The first time I remember seeing wandflower was at Duke Gardens. I was visiting there with my aunt and uncle, who retired to Durham while I was living nearby. I would go on walks and hikes with them every weekend for the four years we overlapped, except in summer when they escaped the North Carolina heat. My aunt returned to NY to run Garden Holiday at Mohonk in the much cooler Catskills, a very sensible seasonal migration.

As we were admiring these Galax plants she walked up and grabbed a seedpod. She kept it a while on a shelf she had as a seasonal nature display by her door, and then gave it to me since living in an apartment she had no way to grow it. I managed to get some to germinate though in the hot summers of central North Carolina they never thrived. When I moved to the mountains of east Tennessee, I brought some Galax along, only to discover some growing wild along my driveway. At least the ones I brought enjoyed the move, since in that home I was living at 2500 feet, and it was cool in the summer.

Galax urceolata is a close relative of my favorite plant, Shortia. They are both in the Diapensiaceae, a small plant family with only 15 species. I have grown quite a few members of this family but am partial to Galax and Shortia since they are native to this region. Once when hiking near Asheville I must have caught them right at their peak in the taller mountains, coming across literally thousands in full bloom, a spectacular show.

The Galax blooming in my garden now is from Sandy Mush Herb Nursery. At an elevation of 3300 ft., with property they have in a conservation easement up to nearly 5000 feet, it is a perfect habitat for them. I first ordered this plant from Sandy Mush back in 1995 for one of my previous yards. They have been a great plant source for decades, adding many treasures to my assorted gardens.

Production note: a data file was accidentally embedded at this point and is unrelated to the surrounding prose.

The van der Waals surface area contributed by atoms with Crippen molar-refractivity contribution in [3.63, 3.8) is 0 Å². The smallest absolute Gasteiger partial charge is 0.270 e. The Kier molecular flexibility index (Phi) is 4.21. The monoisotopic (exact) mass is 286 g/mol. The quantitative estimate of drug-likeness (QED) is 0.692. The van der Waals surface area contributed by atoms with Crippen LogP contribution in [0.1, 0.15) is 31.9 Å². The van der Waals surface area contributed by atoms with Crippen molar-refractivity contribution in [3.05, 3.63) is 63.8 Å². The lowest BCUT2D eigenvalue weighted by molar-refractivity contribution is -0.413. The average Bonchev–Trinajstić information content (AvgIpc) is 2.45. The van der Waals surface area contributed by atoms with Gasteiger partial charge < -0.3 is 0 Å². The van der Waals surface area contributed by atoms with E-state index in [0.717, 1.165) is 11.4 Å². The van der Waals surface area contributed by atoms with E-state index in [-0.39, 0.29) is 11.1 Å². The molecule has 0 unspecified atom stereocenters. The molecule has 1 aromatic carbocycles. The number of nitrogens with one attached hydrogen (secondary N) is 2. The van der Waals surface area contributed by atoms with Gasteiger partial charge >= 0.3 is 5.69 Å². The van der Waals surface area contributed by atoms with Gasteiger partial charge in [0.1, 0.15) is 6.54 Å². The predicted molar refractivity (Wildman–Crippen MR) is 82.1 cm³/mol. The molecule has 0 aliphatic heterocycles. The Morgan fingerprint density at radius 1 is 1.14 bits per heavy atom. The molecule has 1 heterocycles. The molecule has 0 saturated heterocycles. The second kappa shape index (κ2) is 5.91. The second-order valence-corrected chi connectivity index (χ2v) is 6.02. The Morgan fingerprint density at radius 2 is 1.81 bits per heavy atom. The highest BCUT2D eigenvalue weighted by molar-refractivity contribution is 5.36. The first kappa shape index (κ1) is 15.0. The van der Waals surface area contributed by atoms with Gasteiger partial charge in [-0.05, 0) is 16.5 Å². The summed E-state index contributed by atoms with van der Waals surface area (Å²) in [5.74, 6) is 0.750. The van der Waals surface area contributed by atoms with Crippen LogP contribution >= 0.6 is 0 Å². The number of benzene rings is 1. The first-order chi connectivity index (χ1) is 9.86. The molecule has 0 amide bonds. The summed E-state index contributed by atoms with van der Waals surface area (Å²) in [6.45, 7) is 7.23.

The common name wandflower is because the way flowers grow on stalks or wands. This photo shows a closeup near the top of the stalk, with a macro view of open flowers and more yet to open. Though each flower is tiny, less than a quarter inch wide, they have a Lilliputian beauty when you really zoom in to see the details.

It grows in mountains from Maryland to Alabama but are most at home in the southern Appalachians. Their attractive evergreen leaves have unfortunately led to their decline. They are very pretty and stay fresh and shiny for weeks after being picked. They are prized for seasonal winter holiday displays, since some leaves stay green while others turn red. Though many places limit leaf collection, informally they are still frequently harvested and have become locally rare. It is unfortunate that an admiration of nature can too often lead to overexploitation. I hope there are always lonely places in the mountains here where these beautiful flowers can bloom as summer arrives and blanket the forests with their colorful leaves all winter. If I had a magic wand, I would create a hidden forest just for wandflowers.